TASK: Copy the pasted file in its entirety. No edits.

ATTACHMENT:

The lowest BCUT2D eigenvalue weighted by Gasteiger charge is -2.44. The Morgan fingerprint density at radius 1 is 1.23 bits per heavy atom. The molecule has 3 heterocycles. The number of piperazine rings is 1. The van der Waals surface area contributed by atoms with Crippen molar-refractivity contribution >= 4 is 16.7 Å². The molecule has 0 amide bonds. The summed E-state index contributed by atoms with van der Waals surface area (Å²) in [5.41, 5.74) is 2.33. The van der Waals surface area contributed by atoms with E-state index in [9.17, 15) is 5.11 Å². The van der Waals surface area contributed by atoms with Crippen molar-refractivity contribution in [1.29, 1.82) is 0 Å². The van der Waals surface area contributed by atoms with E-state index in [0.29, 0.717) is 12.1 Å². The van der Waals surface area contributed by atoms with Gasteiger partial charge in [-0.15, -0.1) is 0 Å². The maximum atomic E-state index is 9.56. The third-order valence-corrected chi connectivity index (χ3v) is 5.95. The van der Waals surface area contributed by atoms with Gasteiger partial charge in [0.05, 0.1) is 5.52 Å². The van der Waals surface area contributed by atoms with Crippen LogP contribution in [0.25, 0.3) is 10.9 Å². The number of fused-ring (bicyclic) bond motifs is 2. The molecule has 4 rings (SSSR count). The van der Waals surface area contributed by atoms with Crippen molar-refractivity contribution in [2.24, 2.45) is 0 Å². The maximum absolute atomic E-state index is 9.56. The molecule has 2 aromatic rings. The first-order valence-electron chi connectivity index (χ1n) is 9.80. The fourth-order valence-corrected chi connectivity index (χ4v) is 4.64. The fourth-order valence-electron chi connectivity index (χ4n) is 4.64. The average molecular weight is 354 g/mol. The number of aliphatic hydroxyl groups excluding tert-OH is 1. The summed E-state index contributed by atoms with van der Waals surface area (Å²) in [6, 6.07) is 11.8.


The lowest BCUT2D eigenvalue weighted by Gasteiger charge is -2.44. The Morgan fingerprint density at radius 1 is 1.23 bits per heavy atom. The molecule has 3 heterocycles. The number of piperazine rings is 1. The van der Waals surface area contributed by atoms with Crippen molar-refractivity contribution >= 4 is 16.7 Å². The molecule has 0 amide bonds. The summed E-state index contributed by atoms with van der Waals surface area (Å²) in [5.41, 5.74) is 2.33. The van der Waals surface area contributed by atoms with E-state index in [9.17, 15) is 5.11 Å². The van der Waals surface area contributed by atoms with Crippen molar-refractivity contribution in [1.29, 1.82) is 0 Å². The van der Waals surface area contributed by atoms with E-state index in [0.29, 0.717) is 12.1 Å². The van der Waals surface area contributed by atoms with Gasteiger partial charge in [-0.15, -0.1) is 0 Å². The maximum atomic E-state index is 9.56. The third-order valence-corrected chi connectivity index (χ3v) is 5.95. The van der Waals surface area contributed by atoms with Gasteiger partial charge in [0.05, 0.1) is 5.52 Å². The van der Waals surface area contributed by atoms with Crippen LogP contribution in [0.25, 0.3) is 10.9 Å². The number of fused-ring (bicyclic) bond motifs is 2. The molecule has 4 rings (SSSR count). The van der Waals surface area contributed by atoms with Crippen molar-refractivity contribution in [2.24, 2.45) is 0 Å². The maximum absolute atomic E-state index is 9.56. The molecule has 2 aromatic rings. The first-order valence-electron chi connectivity index (χ1n) is 9.80. The fourth-order valence-corrected chi connectivity index (χ4v) is 4.64. The fourth-order valence-electron chi connectivity index (χ4n) is 4.64. The average molecular weight is 354 g/mol. The number of aliphatic hydroxyl groups excluding tert-OH is 1. The summed E-state index contributed by atoms with van der Waals surface area (Å²) in [6, 6.07) is 11.8.